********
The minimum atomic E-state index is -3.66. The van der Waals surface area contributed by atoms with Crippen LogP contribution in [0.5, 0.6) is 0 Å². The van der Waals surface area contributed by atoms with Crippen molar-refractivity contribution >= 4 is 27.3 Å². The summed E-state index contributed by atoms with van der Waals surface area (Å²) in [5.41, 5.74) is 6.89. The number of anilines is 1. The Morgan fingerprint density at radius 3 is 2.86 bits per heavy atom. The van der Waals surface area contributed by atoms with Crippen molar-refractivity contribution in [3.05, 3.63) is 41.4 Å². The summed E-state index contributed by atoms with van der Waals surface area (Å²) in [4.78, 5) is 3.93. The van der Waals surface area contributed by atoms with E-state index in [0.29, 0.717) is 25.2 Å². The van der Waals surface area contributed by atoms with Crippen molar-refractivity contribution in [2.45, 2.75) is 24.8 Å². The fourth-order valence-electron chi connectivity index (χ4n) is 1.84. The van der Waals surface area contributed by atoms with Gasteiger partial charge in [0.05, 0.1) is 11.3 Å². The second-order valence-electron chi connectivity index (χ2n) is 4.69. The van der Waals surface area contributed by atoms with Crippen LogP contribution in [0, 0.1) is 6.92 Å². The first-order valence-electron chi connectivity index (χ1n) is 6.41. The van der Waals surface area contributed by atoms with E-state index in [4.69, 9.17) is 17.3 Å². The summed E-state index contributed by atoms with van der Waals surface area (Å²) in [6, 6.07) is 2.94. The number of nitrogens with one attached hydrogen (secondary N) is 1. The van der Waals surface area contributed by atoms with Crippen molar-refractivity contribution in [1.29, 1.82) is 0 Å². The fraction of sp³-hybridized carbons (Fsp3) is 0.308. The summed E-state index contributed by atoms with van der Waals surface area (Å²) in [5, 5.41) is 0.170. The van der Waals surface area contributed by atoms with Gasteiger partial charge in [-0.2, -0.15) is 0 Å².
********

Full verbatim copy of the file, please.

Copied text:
The minimum atomic E-state index is -3.66. The van der Waals surface area contributed by atoms with Crippen LogP contribution in [0.5, 0.6) is 0 Å². The van der Waals surface area contributed by atoms with Crippen molar-refractivity contribution >= 4 is 27.3 Å². The summed E-state index contributed by atoms with van der Waals surface area (Å²) in [5.41, 5.74) is 6.89. The number of anilines is 1. The Morgan fingerprint density at radius 3 is 2.86 bits per heavy atom. The van der Waals surface area contributed by atoms with Crippen molar-refractivity contribution in [3.05, 3.63) is 41.4 Å². The summed E-state index contributed by atoms with van der Waals surface area (Å²) in [4.78, 5) is 3.93. The van der Waals surface area contributed by atoms with E-state index in [0.29, 0.717) is 25.2 Å². The van der Waals surface area contributed by atoms with Crippen molar-refractivity contribution in [2.45, 2.75) is 24.8 Å². The fourth-order valence-electron chi connectivity index (χ4n) is 1.84. The van der Waals surface area contributed by atoms with Gasteiger partial charge in [0.05, 0.1) is 11.3 Å². The second-order valence-electron chi connectivity index (χ2n) is 4.69. The van der Waals surface area contributed by atoms with Crippen LogP contribution in [0, 0.1) is 6.92 Å². The first-order valence-electron chi connectivity index (χ1n) is 6.41. The van der Waals surface area contributed by atoms with E-state index in [4.69, 9.17) is 17.3 Å². The summed E-state index contributed by atoms with van der Waals surface area (Å²) in [6, 6.07) is 2.94. The number of nitrogens with one attached hydrogen (secondary N) is 1. The van der Waals surface area contributed by atoms with Crippen molar-refractivity contribution in [1.29, 1.82) is 0 Å². The fraction of sp³-hybridized carbons (Fsp3) is 0.308. The summed E-state index contributed by atoms with van der Waals surface area (Å²) in [5, 5.41) is 0.170. The van der Waals surface area contributed by atoms with Gasteiger partial charge in [-0.2, -0.15) is 0 Å².